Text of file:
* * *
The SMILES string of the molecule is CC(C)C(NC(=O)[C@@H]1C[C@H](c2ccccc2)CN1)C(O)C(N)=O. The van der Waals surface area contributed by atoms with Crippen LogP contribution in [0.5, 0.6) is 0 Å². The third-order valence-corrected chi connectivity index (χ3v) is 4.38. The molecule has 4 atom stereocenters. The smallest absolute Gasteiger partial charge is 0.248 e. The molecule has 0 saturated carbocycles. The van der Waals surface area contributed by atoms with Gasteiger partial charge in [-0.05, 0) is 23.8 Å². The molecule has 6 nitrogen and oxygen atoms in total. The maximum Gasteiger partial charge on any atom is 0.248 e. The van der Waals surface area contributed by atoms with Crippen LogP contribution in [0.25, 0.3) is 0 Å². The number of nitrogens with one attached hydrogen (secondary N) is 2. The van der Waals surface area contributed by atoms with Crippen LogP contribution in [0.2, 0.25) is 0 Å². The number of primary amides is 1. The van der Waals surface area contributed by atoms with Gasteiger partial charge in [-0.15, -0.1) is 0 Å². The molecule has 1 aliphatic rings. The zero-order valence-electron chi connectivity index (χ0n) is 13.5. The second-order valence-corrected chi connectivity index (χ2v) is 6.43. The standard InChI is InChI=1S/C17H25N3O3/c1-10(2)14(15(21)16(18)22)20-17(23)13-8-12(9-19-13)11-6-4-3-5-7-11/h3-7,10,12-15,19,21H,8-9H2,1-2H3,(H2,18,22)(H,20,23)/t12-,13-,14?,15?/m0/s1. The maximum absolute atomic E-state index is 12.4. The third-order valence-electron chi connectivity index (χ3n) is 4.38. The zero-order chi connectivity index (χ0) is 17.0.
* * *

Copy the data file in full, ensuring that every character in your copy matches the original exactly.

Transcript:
The SMILES string of the molecule is CC(C)C(NC(=O)[C@@H]1C[C@H](c2ccccc2)CN1)C(O)C(N)=O. The van der Waals surface area contributed by atoms with Crippen LogP contribution in [0.5, 0.6) is 0 Å². The third-order valence-corrected chi connectivity index (χ3v) is 4.38. The molecule has 4 atom stereocenters. The smallest absolute Gasteiger partial charge is 0.248 e. The molecule has 0 saturated carbocycles. The van der Waals surface area contributed by atoms with Gasteiger partial charge in [-0.05, 0) is 23.8 Å². The molecule has 6 nitrogen and oxygen atoms in total. The maximum Gasteiger partial charge on any atom is 0.248 e. The van der Waals surface area contributed by atoms with Crippen LogP contribution in [0.25, 0.3) is 0 Å². The number of nitrogens with one attached hydrogen (secondary N) is 2. The van der Waals surface area contributed by atoms with Crippen LogP contribution in [0.2, 0.25) is 0 Å². The number of primary amides is 1. The van der Waals surface area contributed by atoms with Gasteiger partial charge in [-0.15, -0.1) is 0 Å². The molecule has 1 aliphatic rings. The zero-order valence-electron chi connectivity index (χ0n) is 13.5. The second-order valence-corrected chi connectivity index (χ2v) is 6.43. The standard InChI is InChI=1S/C17H25N3O3/c1-10(2)14(15(21)16(18)22)20-17(23)13-8-12(9-19-13)11-6-4-3-5-7-11/h3-7,10,12-15,19,21H,8-9H2,1-2H3,(H2,18,22)(H,20,23)/t12-,13-,14?,15?/m0/s1. The maximum absolute atomic E-state index is 12.4. The third-order valence-electron chi connectivity index (χ3n) is 4.38. The zero-order chi connectivity index (χ0) is 17.0.